Print Culture Crime And Justice In 18th Century London

Author: Richard M. Ward
Publisher: Bloomsbury Publishing
ISBN: 1472507118
Size: 20.35 MB
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In the first half of the 18th century there was an explosion in the volume and variety of crime literature published in London. This was a 'golden age of writing about crime', when the older genres of criminal biographies, social policy pamphlets and 'last-dying speeches' were joined by a raft of new publications, including newspapers, periodicals, graphic prints, the Old Bailey Proceedings and the Ordinary's Account of malefactors executed at Tyburn. By the early 18th century propertied Londoners read a wider array of printed texts and images about criminal offenders ? highwaymen, housebreakers, murderers, pickpockets and the like ? than ever before or since. Print Culture, Crime and Justice in 18th-Century London provides the first detailed study of crime reporting across this range of publications to explore the influence of print upon contemporary perceptions of crime and upon the making of the law and its administration in the metropolis. This historical perspective helps us to rethink the relationship between media, the public sphere and criminal justice policy in the present.

The Ascent Of The Detective

Author: Haia Shpayer-Makov
Publisher: Oxford University Press on Demand
ISBN: 0199577404
Size: 56.62 MB
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The figure of the detective has long excited the imagination of the wider public, and the English police detective has been a special focus of attention in both print and visual media. Yet, while much has been written in the last three decades about the history of uniformed policemen in England, no similar work has focused on police detectives. The Ascent of the Detective redresses this by exploring the diverse and often arcane world of English police detectives during the formative period of their profession, from 1842 until the First World War, with special emphasis on the famed detective branch established at Scotland Yard. The book starts by illuminating the detectives' socioeconomic background, how and why they became detectives, their working conditions, the differences between them and uniformed policemen, and their relations with the wider community. It then goes on to trace the factors that shaped their changing public image, from the embodiment of 'un-English' values to plebeian knights in armour, investigating the complex and symbiotic exchange between detectives and journalists, and analysing their image as it unfolded in the press, in literature, and in their own memoirs.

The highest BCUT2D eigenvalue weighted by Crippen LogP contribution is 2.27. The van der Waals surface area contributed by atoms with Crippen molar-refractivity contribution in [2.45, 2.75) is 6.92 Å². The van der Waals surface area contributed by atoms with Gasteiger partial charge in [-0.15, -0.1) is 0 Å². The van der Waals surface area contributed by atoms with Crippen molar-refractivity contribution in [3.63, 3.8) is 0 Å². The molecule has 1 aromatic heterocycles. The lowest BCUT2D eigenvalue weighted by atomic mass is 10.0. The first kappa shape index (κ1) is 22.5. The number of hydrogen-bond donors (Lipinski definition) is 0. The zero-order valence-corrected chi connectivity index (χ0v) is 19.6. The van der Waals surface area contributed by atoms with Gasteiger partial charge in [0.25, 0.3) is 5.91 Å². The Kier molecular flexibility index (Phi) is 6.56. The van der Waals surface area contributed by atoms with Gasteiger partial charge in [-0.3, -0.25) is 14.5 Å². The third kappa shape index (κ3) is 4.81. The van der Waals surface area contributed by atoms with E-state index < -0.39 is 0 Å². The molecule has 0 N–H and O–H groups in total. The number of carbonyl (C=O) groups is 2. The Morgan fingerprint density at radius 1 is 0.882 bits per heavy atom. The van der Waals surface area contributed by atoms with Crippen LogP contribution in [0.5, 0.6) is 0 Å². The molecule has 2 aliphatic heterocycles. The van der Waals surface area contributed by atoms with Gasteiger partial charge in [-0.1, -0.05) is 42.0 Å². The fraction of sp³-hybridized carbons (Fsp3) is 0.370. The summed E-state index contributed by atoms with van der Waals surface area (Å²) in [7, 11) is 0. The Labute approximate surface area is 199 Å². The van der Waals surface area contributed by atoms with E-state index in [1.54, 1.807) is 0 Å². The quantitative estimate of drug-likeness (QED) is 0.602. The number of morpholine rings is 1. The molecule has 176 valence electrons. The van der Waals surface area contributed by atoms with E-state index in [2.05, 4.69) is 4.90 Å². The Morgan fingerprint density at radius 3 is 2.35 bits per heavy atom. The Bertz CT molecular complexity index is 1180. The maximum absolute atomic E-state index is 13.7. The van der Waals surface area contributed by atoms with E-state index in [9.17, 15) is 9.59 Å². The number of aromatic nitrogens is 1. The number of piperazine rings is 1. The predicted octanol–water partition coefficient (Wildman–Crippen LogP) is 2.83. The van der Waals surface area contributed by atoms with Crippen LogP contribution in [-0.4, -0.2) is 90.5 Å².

Police Courts In Nineteenth Century Scotland Volume 1

Author: Dr David G Barrie
Publisher: Ashgate Publishing, Ltd.
ISBN: 1409442454
Size: 57.12 MB
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Taking the form of two companion volumes, Police Courts in Nineteenth-Century Scotland represents the first major investigation into summary justice in Scottish towns, c.1800 to1892. Volume 1, with the subtitle Magistrates, Media and the Masses, provides an institutional, social and cultural history of the establishment, development and practice of police courts. It explores their rise, purpose and internal workings, and how justice was administered and experienced by those who attended them in a variety of roles.

The Oxford Handbook Of Gender Sex And Crime

Author: Rosemary Gartner
Publisher: Oxford University Press
ISBN: 0199397295
Size: 50.61 MB